President of the Valencian Community, Ximo Puig announced that the Generalitat will finance 50% of the cost of urban buses in municipalities that offer free urban transport for young people up to 30 years old. This is yet another step to help Valencian families cope with inflation. And at the same time to promote the use of public transport.
During a local Spanish TV interview with À Punt, Puig stated,
We must do what we can to help citizens. For example, the Generalitat will finance 50% of the cost of public transport for municipalities that offer free transport for under 30s”. He continued, “we cannot return to the social fracture”. Furthermore “public transport is the future, and stimulus measures such as free local transport or transport dependent on the Generalitat are fundamental”.
Citizens of the Valencian region have even more reason for celebration.
Valencian families celebrate día de la Cumunidad Valenciana
Tomorrow (Sunday) October 9, Valencian families will celebrate the national day of the Valencian Community (Día de la Cumunidad Valenciana). On this day in 1238, King James I the Conqueror entered the city of Valencia, ending the reign of the Arab King Abdul Djumayl Zayyan, and therefore freeing it from its Moorish ruler.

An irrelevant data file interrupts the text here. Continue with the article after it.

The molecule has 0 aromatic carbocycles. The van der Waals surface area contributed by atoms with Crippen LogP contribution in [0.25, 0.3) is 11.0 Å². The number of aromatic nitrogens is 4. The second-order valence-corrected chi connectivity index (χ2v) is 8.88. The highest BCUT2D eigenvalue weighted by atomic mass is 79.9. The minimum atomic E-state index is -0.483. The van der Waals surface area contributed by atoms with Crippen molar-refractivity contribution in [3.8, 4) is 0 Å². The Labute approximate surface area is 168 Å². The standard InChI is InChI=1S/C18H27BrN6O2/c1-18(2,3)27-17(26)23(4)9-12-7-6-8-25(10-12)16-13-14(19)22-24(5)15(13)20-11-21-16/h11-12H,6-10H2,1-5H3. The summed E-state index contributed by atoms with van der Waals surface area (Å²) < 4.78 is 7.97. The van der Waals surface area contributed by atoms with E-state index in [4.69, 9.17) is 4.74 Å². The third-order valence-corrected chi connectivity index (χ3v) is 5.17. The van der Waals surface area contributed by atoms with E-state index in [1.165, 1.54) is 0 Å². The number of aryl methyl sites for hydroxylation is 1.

The day is also a tribute to the Valencian flag, the “Senyera”, the symbol of the community.
Since 1365, Valencia’s Senyera flag has presided over the annual festivities. The Senyera flag is lowered from the main balcony of the Town Hall. It is then carried in a civic procession to the Parterre, where a floral tribute is laid before the statue of King James. Following the event, and after the Valencian anthem has been sung, it is taken to the History Museum.
October 9 is also the day of St Dyonisius. This is like St Valentine´s day, where you give a gift to the person you love. In Valencia the custom is for men to give the women what is known as a “Mocadorà”, or “Mocaorà”. This consists of a bundle of marzipan sweets shaped as fruit or vegetables wrapped up in a handkerchief or silk scarf.
They can of course, be given as gifts to mothers or daughters as well as wives and girlfriends.
As with most traditions, there are many stories behind the origin. However, InSpain.News like the sound of one of the most widespread versions. This says that when King James I and his wife, Violante of Hungary, entered the city of Valencia, after defeating the Muslims, they were met by the inhabitants with gifts of fruits and vegetables from the local orchard and farms, wrapped in silk handkerchiefs.